The majority of London houses were constructed without indoor bathrooms. Almost all have since had modifications to rectify this, but often at the cost of an internal room that was once living space. Modern homeowners looking for more space often realise that moving facilities like bathrooms, toilets and laundry rooms to a basement level is, on the face of it, a very good idea, freeing space in the main house.
For developers looking to convert houses into apartments it is often the only practical solution.
The problem with basement plumbing is that water doesn’t flow uphill. Whether you simply want to add a toilet to an old cellar or are developing a large new living space complete with bars, kitchens, bathrooms or even swimming pools the basic problems are the same.
Adding a basement bathroom will certainly boost your property’s value, but converting a basement to a high enough standard doesn’t come particularly cheap due to the large number of technical hurdles – like lighting, access and drainage – that have to be overcome. In regions that enjoy large gardens and big skies the obvious directions to extend are outwards and upwards. In crowded cities where land isn’t cheap, downwards becomes a financially appealing option. This is why basement construction in London will continue to boom for years to come.
In some lucky cases, basement floor levels are still above the elevation of nearby drains and sewers. In this case installing sinks, baths or toilets is almost as straightforward as constructing them on any other floor, other than ensuring good seals where pipes exit through tanked floors or walls. The only additional device you might require is a backwater valve to ensure flooding sewers can never backflow into the building. Pressure assisted outflows are also available.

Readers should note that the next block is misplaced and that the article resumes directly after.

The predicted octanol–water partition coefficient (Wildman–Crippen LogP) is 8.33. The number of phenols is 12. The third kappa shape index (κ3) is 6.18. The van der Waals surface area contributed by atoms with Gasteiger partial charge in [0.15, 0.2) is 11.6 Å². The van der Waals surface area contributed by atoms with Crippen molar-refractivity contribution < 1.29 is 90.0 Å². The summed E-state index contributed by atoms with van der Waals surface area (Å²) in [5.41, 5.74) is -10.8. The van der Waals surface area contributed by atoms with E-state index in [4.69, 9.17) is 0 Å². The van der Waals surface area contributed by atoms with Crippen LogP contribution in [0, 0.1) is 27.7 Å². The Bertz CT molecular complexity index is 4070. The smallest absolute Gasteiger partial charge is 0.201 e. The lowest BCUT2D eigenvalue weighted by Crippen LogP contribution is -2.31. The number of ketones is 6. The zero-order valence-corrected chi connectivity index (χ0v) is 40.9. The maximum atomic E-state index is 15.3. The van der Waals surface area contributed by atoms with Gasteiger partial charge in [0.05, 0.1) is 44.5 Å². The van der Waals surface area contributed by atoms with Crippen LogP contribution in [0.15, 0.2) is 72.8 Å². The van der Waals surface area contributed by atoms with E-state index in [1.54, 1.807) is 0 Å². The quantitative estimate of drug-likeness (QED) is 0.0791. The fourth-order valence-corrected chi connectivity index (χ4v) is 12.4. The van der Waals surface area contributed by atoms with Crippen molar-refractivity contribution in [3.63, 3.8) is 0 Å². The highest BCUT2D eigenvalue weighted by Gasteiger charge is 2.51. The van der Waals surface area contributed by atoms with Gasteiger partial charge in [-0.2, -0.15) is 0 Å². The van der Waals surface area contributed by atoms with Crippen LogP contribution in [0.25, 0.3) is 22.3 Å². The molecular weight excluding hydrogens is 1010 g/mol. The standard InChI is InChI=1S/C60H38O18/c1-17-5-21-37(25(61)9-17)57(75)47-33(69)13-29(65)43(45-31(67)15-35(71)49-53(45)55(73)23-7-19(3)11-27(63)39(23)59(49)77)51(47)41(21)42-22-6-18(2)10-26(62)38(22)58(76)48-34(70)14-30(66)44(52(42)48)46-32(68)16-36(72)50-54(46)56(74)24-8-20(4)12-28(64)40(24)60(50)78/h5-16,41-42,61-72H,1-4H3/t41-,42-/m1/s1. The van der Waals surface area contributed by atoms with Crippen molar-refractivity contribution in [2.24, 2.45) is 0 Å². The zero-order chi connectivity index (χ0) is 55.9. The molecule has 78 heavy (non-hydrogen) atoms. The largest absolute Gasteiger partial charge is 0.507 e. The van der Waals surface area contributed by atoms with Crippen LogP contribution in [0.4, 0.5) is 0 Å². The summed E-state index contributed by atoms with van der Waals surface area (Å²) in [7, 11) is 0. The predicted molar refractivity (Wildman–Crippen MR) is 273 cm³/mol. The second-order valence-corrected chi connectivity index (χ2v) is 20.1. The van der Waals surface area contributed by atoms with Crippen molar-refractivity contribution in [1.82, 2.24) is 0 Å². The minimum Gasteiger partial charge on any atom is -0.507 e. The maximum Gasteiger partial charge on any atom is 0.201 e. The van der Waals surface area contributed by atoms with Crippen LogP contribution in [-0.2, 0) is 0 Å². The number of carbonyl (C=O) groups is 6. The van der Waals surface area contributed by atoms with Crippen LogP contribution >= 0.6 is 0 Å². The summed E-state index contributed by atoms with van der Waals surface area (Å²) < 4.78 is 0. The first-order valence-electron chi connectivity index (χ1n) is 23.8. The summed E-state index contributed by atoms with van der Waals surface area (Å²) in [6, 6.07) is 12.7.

In the majority of cases, however, waste liquids have to be elevated to the floor level above to be connected into the building’s existing waste outlets. Fortunately technological advance has provided efficient and affordable pumps that can be relied upon to do this job, quietly and unobtrusively.
Waste water and even soiled water can be collected into tanks that are installed below basement floors and then pumped up into the house’s regular plumbing system. A common problem in basement construction in London is the significant ground water that has to be kept out (especially if you happen to be on the route of one of London’s many lost rivers). A similar solution is sometimes used to solve this problem too, with a subterranean tank and an automatic sump pump.
Toilets normally require separate systems from waste water and are called sewage ejectors, but the basic principle is much the same.
Basement floor excavation adds to the costs for a small conversion but is proportionally insignificant in a large new build.
These require no tank beneath the floor, relying instead on an electrically powered macerator to pump waste directly to the floor above through a narrow bore pipe instead of the familiar wide soil pipe. Some models incorporate a separate tank for ordinary waste water, solving both jobs in one.